Students will have at least 15 credit hours available to use toward Knowledge Area and/or University Course electives to satisfy the Clarkson Common Experience requirements.
Students will have approximately 3 credit hours available to use toward courses of their choice.
History majors not only explore the past, gaining insights into how societies change over time, but also develop important reading, writing, research and interpretive skills. History represents a fascinating, flexible major that permits you to study the broadest possible range of human experience.
Study of history opens many possible professional doors, rather than preparing students to do one thing. NIU history graduates have gone on to teach in schools; conduct museum and archival work; graduate from law and other professional schools; find work in government, military and private-sector employment; and attend graduate school in a variety of disciplines.
We conducted this phase 2, multicenter, randomized, double-blind, sham-controlled clinical trial to test the safety and efficacy of the coronary-sinus reducing device. The trial was conducted at 11 clinical centers and was sponsored by Neovasc. The trial protocol, which is available with the full text of this article at NEJM.org, was designed by the academic authors with input from the sponsor. The data were collected, managed, and analyzed by a contract research organization paid by the sponsor. The academic authors had full access to the data and take full responsibility for the accuracy and completeness of the data and the analyses reported, as well as for the fidelity of this report to the trial protocol. Six of the academic authors wrote the first draft of the manuscript and made the decision to submit the manuscript for publication.
The trial was overseen by an independent coordinating center, steering committee, clinical-events committee, and data and safety monitoring board (see the Supplementary Appendix, available at NEJM.org). The study protocol and amendments, as well as the informed-consent form, were reviewed and approved by the relevant national authority in each country and by the independent ethics committee at each participating center. The study was conducted in compliance with the provisions of the Declaration of Helsinki. All the patients provided written informed consent before enrollment.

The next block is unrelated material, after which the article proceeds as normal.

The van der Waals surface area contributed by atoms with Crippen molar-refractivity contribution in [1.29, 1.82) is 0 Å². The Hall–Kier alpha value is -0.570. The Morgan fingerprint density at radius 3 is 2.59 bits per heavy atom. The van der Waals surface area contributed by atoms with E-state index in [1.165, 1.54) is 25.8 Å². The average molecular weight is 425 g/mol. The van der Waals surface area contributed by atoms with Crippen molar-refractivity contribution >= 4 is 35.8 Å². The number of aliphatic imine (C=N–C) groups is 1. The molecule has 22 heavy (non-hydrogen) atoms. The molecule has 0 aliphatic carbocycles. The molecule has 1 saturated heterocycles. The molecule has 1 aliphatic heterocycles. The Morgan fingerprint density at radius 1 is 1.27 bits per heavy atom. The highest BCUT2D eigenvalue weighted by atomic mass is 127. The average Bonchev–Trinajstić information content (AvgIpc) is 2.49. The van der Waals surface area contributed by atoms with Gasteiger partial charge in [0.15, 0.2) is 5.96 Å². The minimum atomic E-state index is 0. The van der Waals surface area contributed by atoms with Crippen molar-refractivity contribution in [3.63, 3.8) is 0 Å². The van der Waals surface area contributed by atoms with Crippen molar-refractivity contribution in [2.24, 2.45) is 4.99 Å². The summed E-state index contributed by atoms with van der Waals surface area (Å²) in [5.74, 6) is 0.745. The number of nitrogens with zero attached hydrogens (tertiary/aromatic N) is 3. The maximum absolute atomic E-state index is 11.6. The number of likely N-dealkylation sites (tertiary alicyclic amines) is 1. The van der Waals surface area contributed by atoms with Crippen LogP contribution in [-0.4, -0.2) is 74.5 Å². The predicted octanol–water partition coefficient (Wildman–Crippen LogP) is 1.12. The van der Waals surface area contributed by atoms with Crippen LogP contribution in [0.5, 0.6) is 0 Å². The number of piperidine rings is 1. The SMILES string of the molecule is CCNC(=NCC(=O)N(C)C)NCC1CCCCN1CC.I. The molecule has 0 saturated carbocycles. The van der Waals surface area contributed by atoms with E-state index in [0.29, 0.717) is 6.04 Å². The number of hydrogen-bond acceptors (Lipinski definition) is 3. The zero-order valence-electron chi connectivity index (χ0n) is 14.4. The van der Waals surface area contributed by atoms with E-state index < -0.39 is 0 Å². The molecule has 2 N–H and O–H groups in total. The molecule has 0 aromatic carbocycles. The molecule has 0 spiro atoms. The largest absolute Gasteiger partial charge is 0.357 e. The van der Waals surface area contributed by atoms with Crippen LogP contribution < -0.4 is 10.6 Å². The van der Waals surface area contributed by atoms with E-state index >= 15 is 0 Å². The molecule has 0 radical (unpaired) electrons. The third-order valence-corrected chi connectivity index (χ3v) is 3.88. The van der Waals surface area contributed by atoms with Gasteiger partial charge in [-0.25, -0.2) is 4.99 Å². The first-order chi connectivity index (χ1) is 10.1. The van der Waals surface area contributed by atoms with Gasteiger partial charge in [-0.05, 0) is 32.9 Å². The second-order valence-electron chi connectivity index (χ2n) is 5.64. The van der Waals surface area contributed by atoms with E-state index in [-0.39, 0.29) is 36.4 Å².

The inclusion and exclusion criteria for the COSIRA trial have been reported in detail previously9 and are listed in the Supplementary Appendix. Patients were considered for participation in the trial if they were older than 18 years of age and had Canadian Cardiovascular Society (CCS) class III or IV angina (on a scale from I to IV, with higher classes indicating greater limitations on physical activity owing to angina), despite efforts to control symptoms with medical therapy for at least 30 days before screening. Medical therapy included beta-blockers, calcium-channel blockers, nicorandil, ivabradine, and short-acting and long-acting nitrates used at maximum tolerated doses.10 All the participants were required to have evidence of reversible myocardial ischemia and a left ventricular ejection fraction of more than 25%.
Only patients who were not considered to be candidates for coronary revascularization were eligible to participate in the study, as decided by the heart team at each institution on reviewing the latest coronary angiographic videos, as detailed previously.11 Patients were excluded if they had undergone a latest revascularization procedure (≤6 months earlier), had had a latest acute coronary syndrome (≤3 months earlier), or had undergone placement of permanent pacemaker or defibrillator leads in the right heart.
Candidates meeting the inclusion criteria underwent right heart catheterization with angiography of the coronary sinus before the planned intervention. Only patients with coronary-sinus anatomy that was suitable for implantation of the device were eligible to undergo randomization (for a list of anatomical features that were criteria for exclusion, see the Supplementary Appendix).
Participants were randomly assigned in a 1:1 ratio, with the use of a computer-generated random allocation sequence, to undergo either implantation of the device (treatment group) or the sham procedure (control group). Study assignments were concealed in opaque numbered, sealed envelopes. The allocation sequence remained concealed until the study groups were assigned.9